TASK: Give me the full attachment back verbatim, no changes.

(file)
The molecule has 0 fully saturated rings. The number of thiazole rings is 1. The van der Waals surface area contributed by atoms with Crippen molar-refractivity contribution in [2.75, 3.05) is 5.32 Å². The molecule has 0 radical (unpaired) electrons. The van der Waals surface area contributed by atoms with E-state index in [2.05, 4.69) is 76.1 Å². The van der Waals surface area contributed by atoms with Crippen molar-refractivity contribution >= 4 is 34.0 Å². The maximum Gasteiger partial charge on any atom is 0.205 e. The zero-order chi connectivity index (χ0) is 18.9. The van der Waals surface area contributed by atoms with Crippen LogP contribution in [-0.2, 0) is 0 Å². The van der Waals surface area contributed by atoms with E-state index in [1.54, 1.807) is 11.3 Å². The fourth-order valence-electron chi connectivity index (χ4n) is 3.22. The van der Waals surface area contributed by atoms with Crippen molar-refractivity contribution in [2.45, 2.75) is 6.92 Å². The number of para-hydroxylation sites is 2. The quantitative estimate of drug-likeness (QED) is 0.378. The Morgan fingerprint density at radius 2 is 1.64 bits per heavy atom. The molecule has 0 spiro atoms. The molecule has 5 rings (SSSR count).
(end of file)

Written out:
The molecule has 0 fully saturated rings. The number of thiazole rings is 1. The van der Waals surface area contributed by atoms with Crippen molar-refractivity contribution in [2.75, 3.05) is 5.32 Å². The molecule has 0 radical (unpaired) electrons. The van der Waals surface area contributed by atoms with E-state index in [2.05, 4.69) is 76.1 Å². The van der Waals surface area contributed by atoms with Crippen molar-refractivity contribution >= 4 is 34.0 Å². The maximum Gasteiger partial charge on any atom is 0.205 e. The zero-order chi connectivity index (χ0) is 18.9. The van der Waals surface area contributed by atoms with Crippen LogP contribution in [-0.2, 0) is 0 Å². The van der Waals surface area contributed by atoms with E-state index in [1.54, 1.807) is 11.3 Å². The fourth-order valence-electron chi connectivity index (χ4n) is 3.22. The van der Waals surface area contributed by atoms with Crippen molar-refractivity contribution in [2.45, 2.75) is 6.92 Å². The number of para-hydroxylation sites is 2. The quantitative estimate of drug-likeness (QED) is 0.378. The Morgan fingerprint density at radius 2 is 1.64 bits per heavy atom. The molecule has 0 spiro atoms. The molecule has 5 rings (SSSR count).